On Bill Gates, clean meat, sustainability & improved livestock geneticsOn Bill Gates, clean meat, sustainability & improved livestock genetics
What do we need to do to protect our natural resources and provide more food for people around the world? Cattle may just be the answer.
January 31, 2018
Bill Gates has made headlines in recent months for his investments in clean meat companies. The premise behind these companies is to use animal tissues to culture meat cells in a lab and create a “cruelty-free” meat alternative that would require fewer natural resources. Plus, with the growing popularity of vegan and vegetarian options (even McDonald’s is offering a new McVegan burger), these billionaires more than likely see dollar signs.
While the demand for meatless options in today’s society continues to move forward, I believe the choice to go meatless is often based on erroneous information. For example, the common misconception that cattle are major greenhouse gas contributors is dead wrong, and grazing cattle working in conjunction with various environments is a pretty sustainable model and an efficient way to utilize rough terrain and turn it into tasty and nutritious beef.
Despite this information, I don’t see the clean meat movement going away anytime soon. After all, there are numerous business moguls joining Bill Gates in investing in these products. However, these guilt-free burgers aren’t getting rave reviews, and achieving the same juiciness and umami flavors that beef has to offer from vegetable proteins or cultured animal tissues could be a tall order to achieve, no matter how these clean burger manufacturers try to spin it.
In a recent article for The Washington Times, Rick Berman explains why eight in every 10 vegans eventually go back to eating meat. The reason? The fake meat burgers taste so bad.
Berman says, “I tried the Beyond Burger, a new fake meat that bills itself as ‘the world’s first plant-based burger that looks, cooks, and tastes like a fresh beef burger.’ Piled high with toppings, it looked wholly promising. By appearances alone, you could almost be convinced that the lab-grown patty came from a cow raised on the same farm as the tomatoes and lettuce piled on top of it. But that’s where the similarities end.
“The patty was virtually tasteless — and I use that adjective liberally. Today’s virtual reality video games offer a more convincing version of reality than this burger patty. It’s no coincidence why coverage of the Beyond Burger and its principle competitor, the Impossible Burger, focus on how meatlike the burgers ‘look.’ A major selling point of both burgers are their ability to ‘bleed’ beet juice and ooze (vegetable-based) fat while they grill. But the flavor? It’s less convincing than a knockoff handbag.”
What’s more, Berman urges consumers to consider how these meatless patties are made — liquefied, defatted and reconstituted vegetables and coconut oils. For example, Tofurkey’s ground beef, he says, contains 14 ingredients, while Morningstar’s Chick’n Nuggets have 58 ingredients.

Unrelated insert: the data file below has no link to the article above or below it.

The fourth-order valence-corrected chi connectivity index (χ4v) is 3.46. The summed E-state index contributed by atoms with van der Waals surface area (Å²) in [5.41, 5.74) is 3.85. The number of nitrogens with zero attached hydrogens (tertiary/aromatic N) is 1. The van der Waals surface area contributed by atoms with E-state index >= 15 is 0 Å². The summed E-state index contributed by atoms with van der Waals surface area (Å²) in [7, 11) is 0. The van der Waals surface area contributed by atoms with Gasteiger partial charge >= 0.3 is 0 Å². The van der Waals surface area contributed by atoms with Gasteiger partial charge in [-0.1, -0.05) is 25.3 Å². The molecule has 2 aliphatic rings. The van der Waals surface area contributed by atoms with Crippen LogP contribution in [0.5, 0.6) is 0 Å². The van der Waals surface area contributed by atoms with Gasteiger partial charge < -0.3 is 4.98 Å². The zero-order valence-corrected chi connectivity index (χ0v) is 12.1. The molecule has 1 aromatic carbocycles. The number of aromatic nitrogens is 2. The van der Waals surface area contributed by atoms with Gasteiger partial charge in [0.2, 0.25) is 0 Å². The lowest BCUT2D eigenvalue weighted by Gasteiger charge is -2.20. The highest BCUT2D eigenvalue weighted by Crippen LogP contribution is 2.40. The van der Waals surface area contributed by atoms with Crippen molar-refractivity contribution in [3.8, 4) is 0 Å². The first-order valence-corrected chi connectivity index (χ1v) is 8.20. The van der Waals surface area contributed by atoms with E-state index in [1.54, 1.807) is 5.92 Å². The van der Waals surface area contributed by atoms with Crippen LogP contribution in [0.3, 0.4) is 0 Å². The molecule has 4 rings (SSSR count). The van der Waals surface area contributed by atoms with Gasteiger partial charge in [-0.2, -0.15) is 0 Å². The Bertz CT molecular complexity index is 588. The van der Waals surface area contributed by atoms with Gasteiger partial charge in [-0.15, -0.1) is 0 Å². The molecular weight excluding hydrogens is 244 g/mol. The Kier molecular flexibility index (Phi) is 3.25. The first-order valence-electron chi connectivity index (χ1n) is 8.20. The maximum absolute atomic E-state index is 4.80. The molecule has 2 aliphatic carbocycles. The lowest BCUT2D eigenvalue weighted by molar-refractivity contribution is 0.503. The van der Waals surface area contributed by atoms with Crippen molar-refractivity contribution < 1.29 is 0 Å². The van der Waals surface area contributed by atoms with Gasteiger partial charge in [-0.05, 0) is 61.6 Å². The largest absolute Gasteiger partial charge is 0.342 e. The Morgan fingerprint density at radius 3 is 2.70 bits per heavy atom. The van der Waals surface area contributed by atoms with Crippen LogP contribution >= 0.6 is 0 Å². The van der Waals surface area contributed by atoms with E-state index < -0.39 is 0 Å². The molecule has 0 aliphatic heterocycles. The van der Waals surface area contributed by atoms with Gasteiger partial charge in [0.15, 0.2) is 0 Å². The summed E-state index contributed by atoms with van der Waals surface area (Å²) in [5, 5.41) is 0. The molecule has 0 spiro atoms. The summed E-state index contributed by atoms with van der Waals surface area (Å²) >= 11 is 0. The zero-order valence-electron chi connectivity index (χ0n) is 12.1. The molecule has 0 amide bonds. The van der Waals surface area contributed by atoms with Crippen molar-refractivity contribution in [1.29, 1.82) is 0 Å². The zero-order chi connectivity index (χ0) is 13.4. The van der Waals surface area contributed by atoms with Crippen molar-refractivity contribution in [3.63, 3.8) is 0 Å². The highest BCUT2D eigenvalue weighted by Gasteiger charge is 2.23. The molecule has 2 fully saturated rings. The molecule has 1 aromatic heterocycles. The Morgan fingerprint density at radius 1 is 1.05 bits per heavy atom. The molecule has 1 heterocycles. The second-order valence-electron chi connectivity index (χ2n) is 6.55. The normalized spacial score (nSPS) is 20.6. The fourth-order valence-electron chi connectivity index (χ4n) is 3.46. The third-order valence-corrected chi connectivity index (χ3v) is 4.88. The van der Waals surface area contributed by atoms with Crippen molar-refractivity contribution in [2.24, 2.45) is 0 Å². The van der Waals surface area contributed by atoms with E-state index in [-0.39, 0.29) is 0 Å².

“Any one of these ingredients is enough to rally the green food armies, yet their presence is conveniently overlooked when it comes to fake meat. As a comparison, Ballpark beef patties contain two major ingredients: beef, and water, and less than 2% of seasonings, sugar, and yeast. Real beef burgers don’t need an excess of additives, emulsifiers or thickening agents for consumers to stomach them.”
Ultimately, Berman concludes if hard core vegetarians and vegans can’t stomach these fake burgers, it will be a long road to convince the masses to swap out their juicy cheeseburgers for an imposter created in a lab setting, and I definitely agree!
As we look at investors like Bill Gates though, his investment portfolio is a mixed bag. On one hand, he’s teamed up with clean meat companies to reduce the need for livestock production. On the other hand, he strongly believes that better livestock genetics could help impoverished and hungry people around the globe.
"If you care about the poor, you should care about agriculture. And if you care about agriculture, you care about livestock," Gates told an audience at the University of Edinburgh, as reported by Adela Suliman for Thomson Reuters Foundation News. "What that means in this context is helping poor farmers get as much as possible out of their animals.”
According to Suliman, “Livestock - which include cattle, sheep and goats - are a source of nutrition and income, and a long-term asset for families. Improving their health and productivity can substantially benefit vulnerable farmers who are often one bad harvest away from ruin.
“The Gates Foundation will invest $40 million in projects to develop livestock vaccines and make them accessible to the poorest small-scale farmers across Africa and South Asia through the Global Alliance for Livestock Veterinary Medicines, a public-private partnership based in Edinburgh.
“About 750 million people in low- and middle-income countries depend on livestock farming, says the International Livestock Research Institute, with the sector accounting for 40% of agricultural GDP globally.”
I’m all for improving cattle genetics and applying the knowledge we currently have at our disposal to benefit poor nations that rely on livestock to survive. For example, with genetic editing, we could potentially take a breed of cattle that is naturally heat tolerant and tailor it to also yield more meat, bigger ribeyes and even added marbling. What a concept!
The times are sure changing, and beef producers in the U.S. need to be at the table to discuss beneficial options, existing technologies and new methods that could produce more beef and dairy for people around the world.
The opinions of Amanda Radke are not necessarily those of beefmagazine.com or Farm Progress.
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